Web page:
For a platformer that would be displaying some placeholder platforms and a placeholder character and let it jump from platform to platform.
After you are satisfied with that aspect start adding new features but [b]always test them out before adding new ones[/b].

In projects I worked with we always started with a bare prototype, in one case we even made a paper prototype before even starting the computer. Things like menues and HUDs always came later unless they were necessary for the prototype to work.
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[quote name='Chris941' timestamp='1340502574' post='4952175']
Now, one big question as i start out, i need the proper mindset. And that question of how to create this always comes to mind, and i start thinking of things that could happen hours into the game or towards the ending. So my question is, what is the proper mindset? what should you do first when creating a game? what about cinematics? menus? scenes act as levels right? so should i start with terrain, skybox, creating buildings? When AAA-like game developers start a project, what is the first thing to do? do they start drawing up levels and such? or storyboards or what? If i can understand what i should start out with, i can actually begin. Right now i'm looking over the scripting tutorial on Unity, will have to print that out.
[/quote]

The first thing you should do is implement the core gameplay, a quick and dirty prototype works just fine for this purpose, being able to test
[quote name='Apolyon6k' timestamp='1340619256' post='4952605']
Make a [b]concept [/b]of the kind of game you want to make, like genre, perspective and so on, and then pick the most important mechanic or the most important aspect of the game and start there. Make a[b] small prototype[/b] containing only the needed features and make that work.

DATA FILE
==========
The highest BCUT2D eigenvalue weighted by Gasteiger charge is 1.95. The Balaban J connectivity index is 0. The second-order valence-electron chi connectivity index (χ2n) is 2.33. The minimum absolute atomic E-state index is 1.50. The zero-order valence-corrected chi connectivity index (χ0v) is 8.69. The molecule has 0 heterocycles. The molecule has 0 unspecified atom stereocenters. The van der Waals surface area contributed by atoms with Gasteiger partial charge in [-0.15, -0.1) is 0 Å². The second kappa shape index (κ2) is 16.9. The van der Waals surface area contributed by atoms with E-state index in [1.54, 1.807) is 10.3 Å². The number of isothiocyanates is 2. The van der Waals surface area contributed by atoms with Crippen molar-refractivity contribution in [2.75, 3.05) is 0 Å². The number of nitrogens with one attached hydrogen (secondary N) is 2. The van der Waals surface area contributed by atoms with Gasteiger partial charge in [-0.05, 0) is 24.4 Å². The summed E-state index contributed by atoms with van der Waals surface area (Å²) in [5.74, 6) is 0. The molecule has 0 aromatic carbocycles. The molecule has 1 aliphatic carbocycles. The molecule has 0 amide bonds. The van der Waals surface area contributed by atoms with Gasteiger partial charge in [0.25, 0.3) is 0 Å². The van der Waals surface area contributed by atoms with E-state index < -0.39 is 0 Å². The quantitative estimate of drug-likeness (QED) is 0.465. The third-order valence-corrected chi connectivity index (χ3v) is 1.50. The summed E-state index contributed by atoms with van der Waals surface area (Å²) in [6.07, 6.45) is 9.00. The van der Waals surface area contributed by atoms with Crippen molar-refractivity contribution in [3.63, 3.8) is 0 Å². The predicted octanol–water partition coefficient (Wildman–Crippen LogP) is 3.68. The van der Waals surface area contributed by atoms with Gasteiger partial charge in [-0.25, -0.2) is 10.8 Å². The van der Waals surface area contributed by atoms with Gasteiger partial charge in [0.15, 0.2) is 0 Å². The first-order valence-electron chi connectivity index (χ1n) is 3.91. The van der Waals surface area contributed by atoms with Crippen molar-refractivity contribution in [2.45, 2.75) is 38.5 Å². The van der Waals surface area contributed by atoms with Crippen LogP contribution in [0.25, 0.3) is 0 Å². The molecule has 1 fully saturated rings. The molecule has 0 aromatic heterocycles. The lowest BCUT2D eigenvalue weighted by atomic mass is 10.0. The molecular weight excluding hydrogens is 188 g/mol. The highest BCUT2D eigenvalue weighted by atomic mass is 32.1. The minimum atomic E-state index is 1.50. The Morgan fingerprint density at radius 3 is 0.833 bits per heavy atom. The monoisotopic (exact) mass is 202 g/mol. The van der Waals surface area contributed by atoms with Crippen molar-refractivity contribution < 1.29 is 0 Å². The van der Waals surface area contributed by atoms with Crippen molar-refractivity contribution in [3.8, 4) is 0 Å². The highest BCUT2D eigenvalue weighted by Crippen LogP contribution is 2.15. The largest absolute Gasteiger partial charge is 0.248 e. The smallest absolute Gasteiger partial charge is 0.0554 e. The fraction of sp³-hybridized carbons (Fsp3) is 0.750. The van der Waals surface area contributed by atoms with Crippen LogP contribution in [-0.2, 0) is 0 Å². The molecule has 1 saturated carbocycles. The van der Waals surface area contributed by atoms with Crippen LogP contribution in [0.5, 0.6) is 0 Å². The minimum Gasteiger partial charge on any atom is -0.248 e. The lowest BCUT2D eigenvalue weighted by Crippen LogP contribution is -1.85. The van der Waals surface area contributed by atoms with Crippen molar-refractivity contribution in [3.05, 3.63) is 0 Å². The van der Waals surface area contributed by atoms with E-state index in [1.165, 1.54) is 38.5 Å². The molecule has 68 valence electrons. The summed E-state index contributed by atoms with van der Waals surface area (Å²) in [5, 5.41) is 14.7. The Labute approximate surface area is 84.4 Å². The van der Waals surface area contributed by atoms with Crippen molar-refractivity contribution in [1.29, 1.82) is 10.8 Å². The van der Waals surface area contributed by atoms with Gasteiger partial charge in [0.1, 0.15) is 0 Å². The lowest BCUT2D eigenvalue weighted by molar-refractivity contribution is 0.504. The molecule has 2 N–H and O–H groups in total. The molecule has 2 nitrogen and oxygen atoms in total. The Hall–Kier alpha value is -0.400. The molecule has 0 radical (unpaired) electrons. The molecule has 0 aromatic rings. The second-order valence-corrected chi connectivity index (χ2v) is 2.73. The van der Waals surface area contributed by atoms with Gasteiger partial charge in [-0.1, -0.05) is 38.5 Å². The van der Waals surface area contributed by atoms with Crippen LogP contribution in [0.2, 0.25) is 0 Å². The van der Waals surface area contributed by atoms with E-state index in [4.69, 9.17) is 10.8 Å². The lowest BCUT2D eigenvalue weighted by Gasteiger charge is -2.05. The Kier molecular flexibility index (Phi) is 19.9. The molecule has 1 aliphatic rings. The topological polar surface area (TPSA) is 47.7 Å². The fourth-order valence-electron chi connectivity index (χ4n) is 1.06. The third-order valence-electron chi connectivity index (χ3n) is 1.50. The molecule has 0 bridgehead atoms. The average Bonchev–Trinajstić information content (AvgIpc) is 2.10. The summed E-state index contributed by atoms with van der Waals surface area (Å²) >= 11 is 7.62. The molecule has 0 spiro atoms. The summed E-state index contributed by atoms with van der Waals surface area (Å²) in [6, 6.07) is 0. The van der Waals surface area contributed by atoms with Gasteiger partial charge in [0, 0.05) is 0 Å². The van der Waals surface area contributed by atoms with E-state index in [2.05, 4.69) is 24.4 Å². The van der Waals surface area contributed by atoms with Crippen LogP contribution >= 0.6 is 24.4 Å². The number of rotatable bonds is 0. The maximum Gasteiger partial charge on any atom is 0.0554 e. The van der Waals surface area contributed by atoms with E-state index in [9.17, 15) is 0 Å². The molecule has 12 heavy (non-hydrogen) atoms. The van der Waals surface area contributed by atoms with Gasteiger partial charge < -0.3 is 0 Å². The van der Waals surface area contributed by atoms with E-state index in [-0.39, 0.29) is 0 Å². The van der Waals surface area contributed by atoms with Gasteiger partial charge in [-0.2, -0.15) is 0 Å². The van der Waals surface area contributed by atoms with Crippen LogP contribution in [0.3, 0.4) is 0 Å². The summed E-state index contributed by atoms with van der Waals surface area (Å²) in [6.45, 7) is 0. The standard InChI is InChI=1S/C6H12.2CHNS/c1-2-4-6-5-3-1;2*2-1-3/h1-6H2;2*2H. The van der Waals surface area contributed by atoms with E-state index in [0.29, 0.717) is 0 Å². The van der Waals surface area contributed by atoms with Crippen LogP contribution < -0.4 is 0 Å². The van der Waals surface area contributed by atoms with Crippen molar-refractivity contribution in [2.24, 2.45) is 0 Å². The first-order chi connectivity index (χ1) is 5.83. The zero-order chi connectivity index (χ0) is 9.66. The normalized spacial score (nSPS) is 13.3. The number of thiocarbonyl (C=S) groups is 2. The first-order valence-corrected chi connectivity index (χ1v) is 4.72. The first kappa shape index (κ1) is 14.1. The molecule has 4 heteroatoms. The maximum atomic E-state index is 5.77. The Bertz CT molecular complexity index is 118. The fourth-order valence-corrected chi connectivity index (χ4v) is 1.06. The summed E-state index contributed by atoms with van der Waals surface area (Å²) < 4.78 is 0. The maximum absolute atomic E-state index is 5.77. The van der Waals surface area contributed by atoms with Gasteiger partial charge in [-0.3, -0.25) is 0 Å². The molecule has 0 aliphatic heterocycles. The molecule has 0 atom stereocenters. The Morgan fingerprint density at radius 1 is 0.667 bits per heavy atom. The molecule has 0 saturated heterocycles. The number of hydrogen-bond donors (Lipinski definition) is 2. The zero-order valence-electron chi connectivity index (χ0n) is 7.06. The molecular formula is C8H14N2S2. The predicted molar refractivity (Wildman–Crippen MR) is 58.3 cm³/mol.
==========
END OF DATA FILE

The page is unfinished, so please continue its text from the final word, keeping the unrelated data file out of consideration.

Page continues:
For a platformer that would be displaying some placeholder platforms and a placeholder character and let it jump from platform to platform.
After you are satisfied with that aspect start adding new features but [b]always test them out before adding new ones[/b].

In projects I worked with we always started with a bare prototype, in one case we even made a paper prototype before even starting the computer. Things like menues and HUDs always came later unless they were necessary for the prototype to work.
[/quote]

This is what i do aswell, core gameplay first, if the core mechanics are boring or if my own incompetence prevents me from making them fun it becomes pointless to add the rest, with Unity you can create a quick prototype in a few hours.

Also, to get you started with Unity (or any other engine), make a pong clone, it is one of the fastest games to make yet covers all the important aspects of a game, in Unity you'd do this by:
1) Create gameobjects for the paddles, the ball and a gamearea(2 walls and a floor). (The built in cube and sphere shapes are good enough for this, so no need to create custom models)
2) Write a script to let you control one (or both) of the paddles using the keyboard (or mouse).
3) Write a script to give the ball an initial push and reset it if it goes out of bounds.
4) Optionally: add GUI, scoring, sound effects(bonus points for 3D sound), AI(a separate script attached to the 2nd paddle), etc.

Here is the pong clone i made as a test to get familiar with Unity; http://www.reunited-guild.net/pong/ (Deployed as a flash app so no need to download anything) Edited by SimonForsman
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Definately not Cryengine! Unity and UDK are the best. Find out the differences here: https://create3dgames.wordpress.com/2012/07/03/unity-vs-udk/